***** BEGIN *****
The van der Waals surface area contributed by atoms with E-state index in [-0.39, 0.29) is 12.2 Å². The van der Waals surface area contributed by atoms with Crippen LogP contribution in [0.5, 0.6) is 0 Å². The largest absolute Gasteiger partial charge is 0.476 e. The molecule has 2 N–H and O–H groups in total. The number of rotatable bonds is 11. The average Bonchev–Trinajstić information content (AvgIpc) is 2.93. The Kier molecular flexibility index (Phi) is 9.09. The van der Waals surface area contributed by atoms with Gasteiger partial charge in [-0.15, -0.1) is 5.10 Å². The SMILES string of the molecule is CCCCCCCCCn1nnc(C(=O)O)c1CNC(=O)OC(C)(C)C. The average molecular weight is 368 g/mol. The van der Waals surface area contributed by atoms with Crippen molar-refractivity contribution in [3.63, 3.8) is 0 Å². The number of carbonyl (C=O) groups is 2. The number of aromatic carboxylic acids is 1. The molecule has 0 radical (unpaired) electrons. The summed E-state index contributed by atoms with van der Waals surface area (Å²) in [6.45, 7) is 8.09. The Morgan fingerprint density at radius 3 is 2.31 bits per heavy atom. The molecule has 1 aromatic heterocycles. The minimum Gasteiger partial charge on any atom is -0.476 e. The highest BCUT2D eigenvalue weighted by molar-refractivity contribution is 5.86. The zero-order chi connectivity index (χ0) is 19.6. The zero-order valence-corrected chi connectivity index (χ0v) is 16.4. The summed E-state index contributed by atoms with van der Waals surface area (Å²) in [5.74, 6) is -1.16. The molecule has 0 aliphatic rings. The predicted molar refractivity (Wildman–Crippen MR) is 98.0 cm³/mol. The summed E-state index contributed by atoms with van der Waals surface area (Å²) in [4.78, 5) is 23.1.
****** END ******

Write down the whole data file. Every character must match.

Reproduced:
The van der Waals surface area contributed by atoms with E-state index in [-0.39, 0.29) is 12.2 Å². The van der Waals surface area contributed by atoms with Crippen LogP contribution in [0.5, 0.6) is 0 Å². The largest absolute Gasteiger partial charge is 0.476 e. The molecule has 2 N–H and O–H groups in total. The number of rotatable bonds is 11. The average Bonchev–Trinajstić information content (AvgIpc) is 2.93. The Kier molecular flexibility index (Phi) is 9.09. The van der Waals surface area contributed by atoms with Gasteiger partial charge in [-0.15, -0.1) is 5.10 Å². The SMILES string of the molecule is CCCCCCCCCn1nnc(C(=O)O)c1CNC(=O)OC(C)(C)C. The average molecular weight is 368 g/mol. The van der Waals surface area contributed by atoms with Crippen molar-refractivity contribution in [3.63, 3.8) is 0 Å². The number of carbonyl (C=O) groups is 2. The number of aromatic carboxylic acids is 1. The molecule has 0 radical (unpaired) electrons. The summed E-state index contributed by atoms with van der Waals surface area (Å²) in [6.45, 7) is 8.09. The Morgan fingerprint density at radius 3 is 2.31 bits per heavy atom. The molecule has 1 aromatic heterocycles. The minimum Gasteiger partial charge on any atom is -0.476 e. The highest BCUT2D eigenvalue weighted by molar-refractivity contribution is 5.86. The zero-order chi connectivity index (χ0) is 19.6. The zero-order valence-corrected chi connectivity index (χ0v) is 16.4. The summed E-state index contributed by atoms with van der Waals surface area (Å²) in [5.74, 6) is -1.16. The molecule has 0 aliphatic rings. The predicted molar refractivity (Wildman–Crippen MR) is 98.0 cm³/mol. The summed E-state index contributed by atoms with van der Waals surface area (Å²) in [4.78, 5) is 23.1.